Sunday, January 29, 2012

Kool-aid dyed yarn!

A few weeks ago, when it was actually cold, I loaned KB my felted slippers and offered to make her a pair. The thing is, the only colored yarns I have on hand anymore are in small supply, or in 'girly' colors that she's grown out of. However, I had four skeins of Lion Wool (100% wool, worsted weight) in a natural 'Winter White' color on hand, which I had purchased for the specific purpose of Kool-aid dyeing. I also had plenty of different colors of Kool-aid on hand, which I'd purchased for some tie-dyeing that never quite happened last summer due to the weather and her friend AB's schedule.

The process itself is pretty simple, and can be found just about anywhere online. We took two chairs and set them on either end of the dining room, and KB wrapped two skeins of yarn around them, creating one really long skein. AB did the same with two more skeins. Each of them used rubber bands to tie off where they wanted the color changes to go, and we set them to the side for the next time she could come over.

AB came back over today, and we got to work as BB's tea party was wrapping up - speaking of, it was absolutely adorable, and she and her friend had a great time. At any rate, we promptly got to work on mixing up Kool-aid in mason jars, and putting them into the pressure cooker, along with a couple inches of water.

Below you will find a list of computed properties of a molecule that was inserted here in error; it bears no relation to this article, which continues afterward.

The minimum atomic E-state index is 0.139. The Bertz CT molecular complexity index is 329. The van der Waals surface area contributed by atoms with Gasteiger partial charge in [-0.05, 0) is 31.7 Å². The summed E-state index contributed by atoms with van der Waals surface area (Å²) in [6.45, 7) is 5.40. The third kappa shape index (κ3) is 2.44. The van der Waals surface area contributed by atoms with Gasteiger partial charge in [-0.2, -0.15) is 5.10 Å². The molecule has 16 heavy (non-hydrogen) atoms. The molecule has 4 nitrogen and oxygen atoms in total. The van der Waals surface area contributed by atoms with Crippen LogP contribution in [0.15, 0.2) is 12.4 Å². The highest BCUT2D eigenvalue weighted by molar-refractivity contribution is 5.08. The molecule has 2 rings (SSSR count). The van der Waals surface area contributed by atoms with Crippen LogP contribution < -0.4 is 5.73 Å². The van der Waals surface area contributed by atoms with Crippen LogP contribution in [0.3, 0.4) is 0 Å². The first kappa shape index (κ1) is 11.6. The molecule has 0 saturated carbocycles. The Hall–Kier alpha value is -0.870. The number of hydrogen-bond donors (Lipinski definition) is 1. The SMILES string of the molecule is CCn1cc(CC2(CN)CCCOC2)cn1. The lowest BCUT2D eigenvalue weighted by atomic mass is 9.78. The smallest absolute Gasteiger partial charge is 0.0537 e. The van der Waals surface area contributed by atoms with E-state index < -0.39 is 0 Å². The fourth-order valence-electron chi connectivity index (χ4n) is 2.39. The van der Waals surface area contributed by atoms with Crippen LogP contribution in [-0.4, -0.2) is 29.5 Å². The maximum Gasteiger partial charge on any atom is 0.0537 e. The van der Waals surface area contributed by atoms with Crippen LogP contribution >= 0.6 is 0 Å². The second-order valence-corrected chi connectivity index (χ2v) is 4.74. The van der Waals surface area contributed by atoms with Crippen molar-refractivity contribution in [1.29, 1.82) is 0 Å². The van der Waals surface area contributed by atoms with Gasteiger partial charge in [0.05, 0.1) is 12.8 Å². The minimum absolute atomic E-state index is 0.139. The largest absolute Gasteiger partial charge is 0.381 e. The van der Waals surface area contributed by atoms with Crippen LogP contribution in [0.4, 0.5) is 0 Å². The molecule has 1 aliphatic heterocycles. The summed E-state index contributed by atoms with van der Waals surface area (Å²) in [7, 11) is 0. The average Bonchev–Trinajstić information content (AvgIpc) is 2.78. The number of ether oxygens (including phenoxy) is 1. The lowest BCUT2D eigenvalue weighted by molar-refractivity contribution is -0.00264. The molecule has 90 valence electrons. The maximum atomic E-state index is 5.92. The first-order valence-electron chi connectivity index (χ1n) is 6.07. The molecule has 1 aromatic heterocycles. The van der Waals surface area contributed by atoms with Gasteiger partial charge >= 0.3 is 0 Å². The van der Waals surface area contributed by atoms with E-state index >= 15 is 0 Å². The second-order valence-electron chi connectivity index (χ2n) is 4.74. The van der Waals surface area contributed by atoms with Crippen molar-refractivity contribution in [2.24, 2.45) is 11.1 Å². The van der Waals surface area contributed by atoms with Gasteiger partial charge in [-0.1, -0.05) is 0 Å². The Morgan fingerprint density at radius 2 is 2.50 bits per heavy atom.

Blue and green are the fashionable colors for tweenie girls these days.

Once they had mixed up all six jars, with one packet of mix each, we snipped the rubber bands off the yarn and started stuffing them into the jars.

Gotta make sure to dunk the yarn that won't fit into the jars in the dye, too, or you'll have white patches.

Then I turned on the stove and put the lid on. I used the pressure cooker because it's the only pot we have on hand that can fit six quart sized mason jars.

Notice that I didn't seal the lid down, or use the weight. It just needed to be near-boiling, then cool.

It took about 20 minutes for the water to get really hot, and then another half hour or so for enough of the dye to soak in to our satisfaction. Not all of the blue soaked in, but there was enough color saturation and lots of green saturation, and everyone was happy.

It's hard to tell from this picture, but the water was almost clear. The green color had been soaked into the yarn.

After all of that, the yarn went into the sink and was squeezed out, and first rinsed with hot water, then fairly warm water, then lukewarm water. Trying to cool it off too fast would've resulted in major shrinkage - and it's not time to felt the yarn just yet. After squeezing it out pretty thoroughly, the yarn got hung up on the back porch to drip for an hour or so.

The blue of the yarn almost matches the blue of the pool... almost.

As AB and KB were heading out for the day, I decided that I didn't want damp yarn to be left outdoors to freeze overnight, so I brought it back inside and hung it on the towel bar in my bathroom. Besides, it's much warmer inside, so hopefully that'll make it dry faster. I'm pretty anxious to wind this stuff into balls and get started on their slippers and whatever other projects they dream of for this yarn!

This picture doesn't do the colors justice. They're gorgeous.

It's just too pretty. I'm thinking of setting up a fan in there to nudge the drying process along.

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